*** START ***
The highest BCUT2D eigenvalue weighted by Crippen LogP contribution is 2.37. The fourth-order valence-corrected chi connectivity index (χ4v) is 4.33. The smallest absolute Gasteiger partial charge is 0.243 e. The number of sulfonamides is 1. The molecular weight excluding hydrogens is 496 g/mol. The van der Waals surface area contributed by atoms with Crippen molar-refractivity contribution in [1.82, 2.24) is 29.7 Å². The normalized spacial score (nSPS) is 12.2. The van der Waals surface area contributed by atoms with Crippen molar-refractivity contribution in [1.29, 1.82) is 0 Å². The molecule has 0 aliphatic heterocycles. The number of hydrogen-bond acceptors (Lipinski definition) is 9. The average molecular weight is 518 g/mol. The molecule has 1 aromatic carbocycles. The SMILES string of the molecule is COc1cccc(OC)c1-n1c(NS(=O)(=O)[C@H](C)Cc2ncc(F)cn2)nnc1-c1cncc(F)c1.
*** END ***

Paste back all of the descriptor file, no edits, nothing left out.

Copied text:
The highest BCUT2D eigenvalue weighted by Crippen LogP contribution is 2.37. The fourth-order valence-corrected chi connectivity index (χ4v) is 4.33. The smallest absolute Gasteiger partial charge is 0.243 e. The number of sulfonamides is 1. The molecular weight excluding hydrogens is 496 g/mol. The van der Waals surface area contributed by atoms with Crippen molar-refractivity contribution in [1.82, 2.24) is 29.7 Å². The normalized spacial score (nSPS) is 12.2. The van der Waals surface area contributed by atoms with Crippen molar-refractivity contribution in [1.29, 1.82) is 0 Å². The molecule has 0 aliphatic heterocycles. The number of hydrogen-bond acceptors (Lipinski definition) is 9. The average molecular weight is 518 g/mol. The molecule has 1 aromatic carbocycles. The SMILES string of the molecule is COc1cccc(OC)c1-n1c(NS(=O)(=O)[C@H](C)Cc2ncc(F)cn2)nnc1-c1cncc(F)c1.